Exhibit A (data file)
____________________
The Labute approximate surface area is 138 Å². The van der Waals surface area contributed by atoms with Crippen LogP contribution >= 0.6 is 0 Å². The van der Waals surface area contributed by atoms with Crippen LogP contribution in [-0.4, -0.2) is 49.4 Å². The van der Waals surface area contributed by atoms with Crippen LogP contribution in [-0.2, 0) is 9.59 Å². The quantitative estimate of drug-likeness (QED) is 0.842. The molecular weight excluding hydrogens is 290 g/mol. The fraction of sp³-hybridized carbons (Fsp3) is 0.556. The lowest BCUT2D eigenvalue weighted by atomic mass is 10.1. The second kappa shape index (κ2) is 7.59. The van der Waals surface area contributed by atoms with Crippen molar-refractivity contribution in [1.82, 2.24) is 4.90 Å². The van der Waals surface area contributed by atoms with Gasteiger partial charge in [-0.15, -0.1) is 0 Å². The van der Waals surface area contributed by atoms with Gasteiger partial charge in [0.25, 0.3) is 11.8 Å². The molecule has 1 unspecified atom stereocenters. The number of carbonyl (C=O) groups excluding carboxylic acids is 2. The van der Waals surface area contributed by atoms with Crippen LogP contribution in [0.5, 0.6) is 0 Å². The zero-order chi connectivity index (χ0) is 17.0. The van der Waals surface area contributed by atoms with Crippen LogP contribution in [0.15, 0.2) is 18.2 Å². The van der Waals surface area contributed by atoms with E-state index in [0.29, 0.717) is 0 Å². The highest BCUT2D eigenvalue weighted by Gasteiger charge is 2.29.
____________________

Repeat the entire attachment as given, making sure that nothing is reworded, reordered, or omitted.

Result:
The Labute approximate surface area is 138 Å². The van der Waals surface area contributed by atoms with Crippen LogP contribution >= 0.6 is 0 Å². The van der Waals surface area contributed by atoms with Crippen LogP contribution in [-0.4, -0.2) is 49.4 Å². The van der Waals surface area contributed by atoms with Crippen LogP contribution in [-0.2, 0) is 9.59 Å². The quantitative estimate of drug-likeness (QED) is 0.842. The molecular weight excluding hydrogens is 290 g/mol. The fraction of sp³-hybridized carbons (Fsp3) is 0.556. The lowest BCUT2D eigenvalue weighted by atomic mass is 10.1. The second kappa shape index (κ2) is 7.59. The van der Waals surface area contributed by atoms with Crippen molar-refractivity contribution in [1.82, 2.24) is 4.90 Å². The van der Waals surface area contributed by atoms with Gasteiger partial charge in [-0.15, -0.1) is 0 Å². The van der Waals surface area contributed by atoms with Gasteiger partial charge in [0.25, 0.3) is 11.8 Å². The molecule has 1 unspecified atom stereocenters. The number of carbonyl (C=O) groups excluding carboxylic acids is 2. The van der Waals surface area contributed by atoms with Crippen LogP contribution in [0.5, 0.6) is 0 Å². The zero-order chi connectivity index (χ0) is 17.0. The van der Waals surface area contributed by atoms with Crippen LogP contribution in [0.15, 0.2) is 18.2 Å². The van der Waals surface area contributed by atoms with E-state index in [0.29, 0.717) is 0 Å². The highest BCUT2D eigenvalue weighted by Gasteiger charge is 2.29.